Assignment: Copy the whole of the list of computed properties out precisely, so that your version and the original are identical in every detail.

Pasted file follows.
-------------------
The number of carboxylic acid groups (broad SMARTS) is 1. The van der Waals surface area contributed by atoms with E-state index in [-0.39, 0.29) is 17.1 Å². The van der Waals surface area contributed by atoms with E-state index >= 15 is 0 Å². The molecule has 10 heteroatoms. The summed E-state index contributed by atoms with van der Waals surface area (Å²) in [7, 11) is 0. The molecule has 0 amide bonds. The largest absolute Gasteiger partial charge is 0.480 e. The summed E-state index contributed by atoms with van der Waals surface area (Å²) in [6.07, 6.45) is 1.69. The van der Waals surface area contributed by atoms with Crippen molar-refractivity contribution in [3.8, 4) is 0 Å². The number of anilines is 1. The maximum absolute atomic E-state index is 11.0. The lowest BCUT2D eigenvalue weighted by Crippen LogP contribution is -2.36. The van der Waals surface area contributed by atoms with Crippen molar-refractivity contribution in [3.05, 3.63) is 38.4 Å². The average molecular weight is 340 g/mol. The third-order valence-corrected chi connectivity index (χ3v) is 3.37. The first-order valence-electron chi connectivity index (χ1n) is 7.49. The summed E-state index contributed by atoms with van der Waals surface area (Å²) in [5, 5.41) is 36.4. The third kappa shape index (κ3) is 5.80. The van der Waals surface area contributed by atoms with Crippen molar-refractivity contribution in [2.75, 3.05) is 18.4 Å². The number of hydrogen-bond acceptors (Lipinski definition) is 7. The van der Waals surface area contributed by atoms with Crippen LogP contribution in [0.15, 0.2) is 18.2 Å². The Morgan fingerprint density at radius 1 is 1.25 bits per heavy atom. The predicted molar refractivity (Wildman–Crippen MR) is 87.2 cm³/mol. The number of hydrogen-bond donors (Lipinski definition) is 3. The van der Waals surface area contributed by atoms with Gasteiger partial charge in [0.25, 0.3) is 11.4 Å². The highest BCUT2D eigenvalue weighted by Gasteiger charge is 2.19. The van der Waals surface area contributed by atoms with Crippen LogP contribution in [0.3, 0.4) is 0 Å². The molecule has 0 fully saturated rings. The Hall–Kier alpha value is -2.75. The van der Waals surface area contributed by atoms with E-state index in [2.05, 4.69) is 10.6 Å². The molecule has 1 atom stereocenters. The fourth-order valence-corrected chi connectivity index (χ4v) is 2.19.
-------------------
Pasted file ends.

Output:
The number of carboxylic acid groups (broad SMARTS) is 1. The van der Waals surface area contributed by atoms with E-state index in [-0.39, 0.29) is 17.1 Å². The van der Waals surface area contributed by atoms with E-state index >= 15 is 0 Å². The molecule has 10 heteroatoms. The summed E-state index contributed by atoms with van der Waals surface area (Å²) in [7, 11) is 0. The molecule has 0 amide bonds. The largest absolute Gasteiger partial charge is 0.480 e. The summed E-state index contributed by atoms with van der Waals surface area (Å²) in [6.07, 6.45) is 1.69. The van der Waals surface area contributed by atoms with Crippen molar-refractivity contribution in [3.8, 4) is 0 Å². The number of anilines is 1. The maximum absolute atomic E-state index is 11.0. The lowest BCUT2D eigenvalue weighted by Crippen LogP contribution is -2.36. The van der Waals surface area contributed by atoms with Crippen molar-refractivity contribution in [3.05, 3.63) is 38.4 Å². The average molecular weight is 340 g/mol. The third-order valence-corrected chi connectivity index (χ3v) is 3.37. The first-order valence-electron chi connectivity index (χ1n) is 7.49. The summed E-state index contributed by atoms with van der Waals surface area (Å²) in [5, 5.41) is 36.4. The third kappa shape index (κ3) is 5.80. The van der Waals surface area contributed by atoms with Crippen molar-refractivity contribution in [2.75, 3.05) is 18.4 Å². The number of hydrogen-bond acceptors (Lipinski definition) is 7. The van der Waals surface area contributed by atoms with Crippen LogP contribution in [0.15, 0.2) is 18.2 Å². The Morgan fingerprint density at radius 1 is 1.25 bits per heavy atom. The predicted molar refractivity (Wildman–Crippen MR) is 87.2 cm³/mol. The number of hydrogen-bond donors (Lipinski definition) is 3. The van der Waals surface area contributed by atoms with Gasteiger partial charge in [0.25, 0.3) is 11.4 Å². The highest BCUT2D eigenvalue weighted by Gasteiger charge is 2.19. The van der Waals surface area contributed by atoms with Crippen LogP contribution in [0.3, 0.4) is 0 Å². The molecule has 0 fully saturated rings. The Hall–Kier alpha value is -2.75. The van der Waals surface area contributed by atoms with E-state index in [2.05, 4.69) is 10.6 Å². The molecule has 1 atom stereocenters. The fourth-order valence-corrected chi connectivity index (χ4v) is 2.19.